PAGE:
Q. This morning I leaned over to give a co-worker a friendly good morning kiss on the cheek. I know she likes me but she backed away saying, "The boss won't like that." When I answered, "He won't know," she pointed to shiny object in a ceiling corner and said, "There's the camera."
Apparently, the boss spies on what goes on in our restaurant kitchen. I've worked here two weeks and wasn't told we were under constant surveillance. Isn't this illegal?
A. According to an American Management Association survey, 51 percent of employers use video surveillance to counter theft, violence or sabotage, and 16 percent of surveyed employers use video surveillance to monitor employee performance. While most employers tell their employees about their video surveillance, the survey documents that one in five employers keep camera use secret.
While many employees protest this privacy invasion and generally find video surveillance creepy, employers counter that employee theft and employer responsibilities related to violence and illegal harassment require them to monitor workplace activity and also note the workplace isn't "private" but a semi-public arena.
When employees sue, courts analyze privacy invasion/surveillance cases by conducting a fact-specific balancing of the employee's reasonable privacy expectation against the employer's need to monitor potential theft or workplace issues.
A recent study involving 392 restaurants in four restaurant chains documented a 22 percent drop in theft and an increase in worker productivity resulting from video surveillance, potentially because employees needed to work harder to increase their tip income.
For employers, these results may make surveillance worth it, particularly in high theft industries such as restaurants. Interestingly, the research differentiates between two groups of employees, "known thieves" who have a history of dishonesty and "unknown" persons who haven't yet been caught stealing.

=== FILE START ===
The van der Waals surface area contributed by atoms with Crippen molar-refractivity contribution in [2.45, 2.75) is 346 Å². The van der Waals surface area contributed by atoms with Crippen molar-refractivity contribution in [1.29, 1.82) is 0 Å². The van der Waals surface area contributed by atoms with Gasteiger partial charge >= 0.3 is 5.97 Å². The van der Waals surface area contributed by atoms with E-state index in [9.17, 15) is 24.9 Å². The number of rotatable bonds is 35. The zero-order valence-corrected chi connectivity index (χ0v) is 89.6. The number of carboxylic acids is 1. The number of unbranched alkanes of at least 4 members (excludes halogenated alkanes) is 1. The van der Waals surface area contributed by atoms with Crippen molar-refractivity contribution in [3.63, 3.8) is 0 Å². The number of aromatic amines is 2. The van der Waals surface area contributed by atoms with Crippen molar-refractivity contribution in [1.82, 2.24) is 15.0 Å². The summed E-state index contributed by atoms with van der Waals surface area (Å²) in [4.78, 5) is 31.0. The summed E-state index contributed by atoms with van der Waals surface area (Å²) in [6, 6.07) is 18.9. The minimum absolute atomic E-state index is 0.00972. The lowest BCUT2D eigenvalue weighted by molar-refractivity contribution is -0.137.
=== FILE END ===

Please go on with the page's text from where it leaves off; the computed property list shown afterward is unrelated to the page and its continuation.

When placed under surveillance, "unknown" thieves reported high levels of workplace stress, depression, anxiety, fatigue, job boredom and anger. In other words, those who haven't or wouldn't steal react negatively to being watched.
Because employers monitor employee activity, you need to know the following:
Employers can record telephone numbers dialed from your phone extension with a pen register that lets them see both the phone numbers and the call length.
Many companies have written policies advising employees they may monitor employee emails, even personal emails sent on company-issued computers or cell phones to an employee's personal email address. Although the Electronic Communications Privacy Act offers employees some protection, it allows employers to place consent forms into policy handbooks, employment applications and contracts, thus circumventing an employee's privacy rights. Employees who forward inappropriate messages or send confidential information to their home or a competitor may thus be busted.
Some employers install key-logging programs that record every computer keystroke by employees, allowing employers to see what an employee types, including passwords. Both the Stored Information Act and the Federal Wiretap Act offer limited protection; however, employers generally win these cases given that they own the computers and pay employees for their work time.
Finally, your quick peck on the cheek -- are you sure she didn't back away because she didn't want your kiss?
Q. I have body art I'm proud of, but it may be making it hard for me to get a job.
I haven't wanted to cover it up when interviewing, thinking that I wouldn't want to work for anyone so narrow-minded that body art would weigh against me, but I'm running out of money.
Should I cover up during my next interview?
How do I handle it when I show up for work if I haven't bared all during the interview?
A. You already know the first answer or you wouldn't have written. If you're interviewing for a job you really want or need, cover up. You want the interviewer to see you and your talents undistracted by body art. If that doesn't work for you, keep looking for an interviewer open to tattoos.
Once hired, prove yourself. After you've convinced your new employer you're a great employee, roll up your sleeves. If your body art then bothers your employer, you can roll down your sleeves down or look for greener pastures.
Dr. Lynne Curry is a management/employee trainer and owner of the consulting firm The Growth Company Inc. Send your questions to her at firstname.lastname@example.org. Follow Lynne on Twitter @lynnecurry10 or at www.workplacecoachblog.com